Democratic Rep. Katie Porter attacked Senate Majority Leader Mitch McConnell on Twitter for holding up COVID-19 stimulus negotiations over corporate liability protections.
The Republican-backed issue — which would protect businesses from litigation from employees who get coronavirus — enables “the worst of the worst examples of disregard for human life,” Porter wrote.
Porter accused McConnell of being the sole GOP figure left insisting on the measure, although he appeared to soften on it on Tuesday.
Rep. Katie Porter launched a blistering attack on Senate Majority Leader Mitch McConnell, slamming his insistence on corporate protections from liability in COVID-19 stimulus negotiations.
“Everyone at the negotiating table – including Senate Rs – has agreed to a compromise. Except one,” the congresswoman wrote in a Twitter thread, which has as of Wednesday been shared more than 50,000 times.
“Mitch McConnell is refusing to bring it to the floor unless it wipes away all COVID-related lawsuits filed that ‘allege injury or death’ due to corporate negligence,” she wrote.
“These lawsuits represent the worst of the worst examples of disregard for human life,” she added.
You can click on the tweet below to read Porter’s full thread.
At his Tuesday press conference, McConnell appeared to soften on that issue, but still backs a new White House proposal containing those measures.
Coronavirus-related lawsuits for corporations
The slow negotiations over COVID-19 relief have, in recent days, boiled down to two major sticking points: the scale of funding to state and local governments, and protections for businesses from litigation by employees who get the virus.
Republicans have stood by the latter, and are insisting on it in both the $908 billion bipartisan proposal backed by leading Democrats, and in a new $916 billion proposal launched Tuesday by Treasury Secretary Steven Mnuchin on behalf of the White House.
Little detail was given at the new plan’s launch, but it includes “robust liability protections for businesses, schools, and universities,” said Mnuchin.
The two proposals have significant differences, and Democrats have already criticized the White House proposal as it cuts jobless benefits.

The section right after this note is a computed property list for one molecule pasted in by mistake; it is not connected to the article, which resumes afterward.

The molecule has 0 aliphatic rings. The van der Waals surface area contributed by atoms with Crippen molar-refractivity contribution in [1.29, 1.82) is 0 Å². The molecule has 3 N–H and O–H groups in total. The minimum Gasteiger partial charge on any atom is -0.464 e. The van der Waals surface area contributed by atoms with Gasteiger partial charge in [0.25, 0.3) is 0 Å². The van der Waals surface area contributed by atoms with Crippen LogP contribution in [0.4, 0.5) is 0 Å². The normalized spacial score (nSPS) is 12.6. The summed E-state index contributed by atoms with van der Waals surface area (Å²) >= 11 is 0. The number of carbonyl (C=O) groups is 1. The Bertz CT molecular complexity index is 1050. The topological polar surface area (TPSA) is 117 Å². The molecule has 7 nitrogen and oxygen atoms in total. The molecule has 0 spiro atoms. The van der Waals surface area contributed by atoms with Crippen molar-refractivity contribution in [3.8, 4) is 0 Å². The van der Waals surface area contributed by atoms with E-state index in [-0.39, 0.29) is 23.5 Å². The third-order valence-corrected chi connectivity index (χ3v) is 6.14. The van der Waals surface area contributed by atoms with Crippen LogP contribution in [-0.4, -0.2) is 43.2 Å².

McConnell has long said that liability protections are a red line in his negotiations, saying they will protect businesses from “frivolous” lawsuits from employees, and will give businesses confidence in reopening.
A draft Republican plan obtained by Business Insider’s Kimberly Leonard in July had aimed for liability protections to be retroactive to December and to be extended no later than five years.
In that instance, businesses’ liability would be limited to gross negligence and intentional misconduct. But experts have said that the bar is already high enough for employees to prove that a workplace was unsafe.
In her thread, Porter said that “cases filed on behalf of nursing home patients and grocery store workers who died because the company in charge of keeping them safe prioritized cutting costs over protecting them,” would be among those affected by the GOP’s proposed measures.
There have been numerous lawsuits against grocery stores, cruise lines, meatpacking plants, and nursing homes over the risk of COVID-19 for employees and customers.
According to Porter’s thread, McConnell has been the sole GOP figure holding out over the business liability issue.
McConnell’s office did not immediately respond to Business Insider’s request for comment.
McConnell’s slight shift in tone
However, McConnell has appeared to step back from his insistence on business liability protections at his Tuesday press conference.
He suggested that liability protections – along with Democratic-backed state and local government aid – be “set aside” for the current negotiations. Parties should expect to fight over it when President-elect Joe Biden’s incoming administration calls for another package, as is expected, he said.
It was his first shift in tone, having been otherwise intransigent on this as well as several other issues.
Until the White House proposal was unveiled, McConnell had stuck firmly to his own, much smaller, proposed bill which he claimed reflected “bipartisan concerns” but had no support from Democrats.
As senior GOP figures and Democrats – including Sen. Mitt Romney and House Speaker Nancy Pelosi – continued to seek headway with the bipartisan $908 billion proposal, McConnell lashed out at Democrats for what he called “all-or-nothing tactics.”
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